Uncanny Grins: Tokyo Discount Store Employees Don “Smile Masks” to Brighten Business
The need for store staff to wear face coverings and take other precautions against the coronavirus can make shopping feel somewhat impersonal. But one Tokyo business is staying true to its mantra of service with a smile, albeit in an unusual way. The discount retailer Takeya, located in Ueno near JR Okachimachi Station, is equipping employees with special masks printed with beaming grins on the front.
Rather than relying on a comic rendering, Takeya’s “smile masks” bear high-quality photographs of an actual face, creating an uncanny realism that has customers doing double-takes.
The unusual masks sprang from a broader initiative at Takeya to improve customer service while also safeguarding employees against COVID-19. According to one member of the project, the masks were inspired by the desire to share smiles while serving clients, something impossible to do while wearing a face covering.
Early prototypes of the smile masks featured hand-drawn grins, but team members scrapped this approach over concerns such as hygiene and quality. Through trial and error, project participants hit upon the idea using printed images of actual smiles to lend a sense of reality. The masks are so realistic, in fact, that some customers are fooled into thinking that there is a screen in the front of the coverings enabling staff to display their pearly whites.
Rather than customize masks with the smiles of each individual employee, Takeya created male and female versions. Two project team members, a man and a woman, had the honor of serving as models. Although the pair are pleased to have been chosen, they admit that it can feel strange at times to come face-to-face with their own grins.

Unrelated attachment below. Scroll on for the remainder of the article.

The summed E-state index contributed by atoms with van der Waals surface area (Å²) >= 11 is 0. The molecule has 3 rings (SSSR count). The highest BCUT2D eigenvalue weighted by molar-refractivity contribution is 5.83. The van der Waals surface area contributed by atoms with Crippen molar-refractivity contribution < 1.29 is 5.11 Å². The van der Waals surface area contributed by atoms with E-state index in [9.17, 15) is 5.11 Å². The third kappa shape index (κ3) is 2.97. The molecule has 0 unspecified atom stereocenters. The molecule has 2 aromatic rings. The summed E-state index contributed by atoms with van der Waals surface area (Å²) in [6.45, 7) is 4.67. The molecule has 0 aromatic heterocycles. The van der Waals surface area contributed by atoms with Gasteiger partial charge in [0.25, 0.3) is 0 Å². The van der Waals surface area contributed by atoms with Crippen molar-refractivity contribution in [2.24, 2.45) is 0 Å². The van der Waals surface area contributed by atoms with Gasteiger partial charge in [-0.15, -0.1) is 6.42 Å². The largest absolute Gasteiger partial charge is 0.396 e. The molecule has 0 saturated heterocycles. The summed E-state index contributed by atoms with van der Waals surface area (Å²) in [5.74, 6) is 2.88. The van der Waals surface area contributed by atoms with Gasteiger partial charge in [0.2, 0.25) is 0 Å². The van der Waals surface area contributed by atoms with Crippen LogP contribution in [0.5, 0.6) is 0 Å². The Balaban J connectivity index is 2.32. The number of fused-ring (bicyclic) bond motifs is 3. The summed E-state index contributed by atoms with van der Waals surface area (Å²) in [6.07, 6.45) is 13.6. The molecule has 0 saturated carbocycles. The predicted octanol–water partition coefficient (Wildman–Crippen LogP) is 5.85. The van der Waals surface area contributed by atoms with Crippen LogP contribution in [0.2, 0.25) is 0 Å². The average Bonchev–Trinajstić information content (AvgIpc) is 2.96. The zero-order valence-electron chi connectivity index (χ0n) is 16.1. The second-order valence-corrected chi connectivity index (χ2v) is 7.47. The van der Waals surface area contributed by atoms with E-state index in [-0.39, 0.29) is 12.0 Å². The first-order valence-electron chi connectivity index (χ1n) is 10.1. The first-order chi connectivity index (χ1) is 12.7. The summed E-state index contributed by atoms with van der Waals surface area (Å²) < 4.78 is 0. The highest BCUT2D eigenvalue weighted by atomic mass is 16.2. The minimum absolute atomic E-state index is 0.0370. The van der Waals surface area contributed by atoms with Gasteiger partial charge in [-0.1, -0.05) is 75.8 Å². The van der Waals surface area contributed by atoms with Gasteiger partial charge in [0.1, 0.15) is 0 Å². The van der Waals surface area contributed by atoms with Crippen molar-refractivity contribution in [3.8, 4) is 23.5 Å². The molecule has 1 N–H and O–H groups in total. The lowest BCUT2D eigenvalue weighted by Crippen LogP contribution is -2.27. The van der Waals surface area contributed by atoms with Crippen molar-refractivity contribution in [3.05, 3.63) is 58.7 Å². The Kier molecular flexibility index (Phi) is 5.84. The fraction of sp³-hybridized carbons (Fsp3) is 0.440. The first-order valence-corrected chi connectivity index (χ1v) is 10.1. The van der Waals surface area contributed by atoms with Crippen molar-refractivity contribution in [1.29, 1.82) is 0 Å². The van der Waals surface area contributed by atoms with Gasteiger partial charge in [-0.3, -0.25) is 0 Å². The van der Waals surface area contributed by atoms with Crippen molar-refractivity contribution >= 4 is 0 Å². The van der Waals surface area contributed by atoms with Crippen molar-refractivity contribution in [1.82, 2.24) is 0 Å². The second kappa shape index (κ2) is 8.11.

Attention to Detail
From the start of the project, Takeya wanted to avoid creating a novelty feeling and instead aimed for the face coverings to give the impression that wearers were actually smiling. Project staff tweaked the design of the masks repeatedly before settling on a final version, meticulously adjusting the image of the smile by millimeters in one direction or another until the positioning felt natural.
Project members say it took around three weeks to come up with a mask that everyone was pleased with. During that time staff shared a broad range of ideas and opinions but remained focused on the final goal of restoring smiles to the store’s service floor.
When the smile masks were finally unveiled, they met with mixed reactions from staff. However, employees quickly warmed to the coverings and even started snapping photos of each other in the masks and arranging different ways to wear them.
Takeya considers the smile mask project a success, but the response from shoppers has run the gamut from amusement to unease to fright. However, overall customer reaction has tended to be positive, and it is not unusual for people to ask to take selfies with “smiling” staff members.
The masks have also been a topic of discussion on social media, and Takeya says there has been interest from customers in buying the coverings.
The company is planning to make both versions of the smile masks available to the public soon and is currently accepting preorders through its website. The masks are priced at ¥550 each.
(Originally published in Japanese on FNN’s Prime Online on August 23, 2020. Translated and edited by Nippon.com.)
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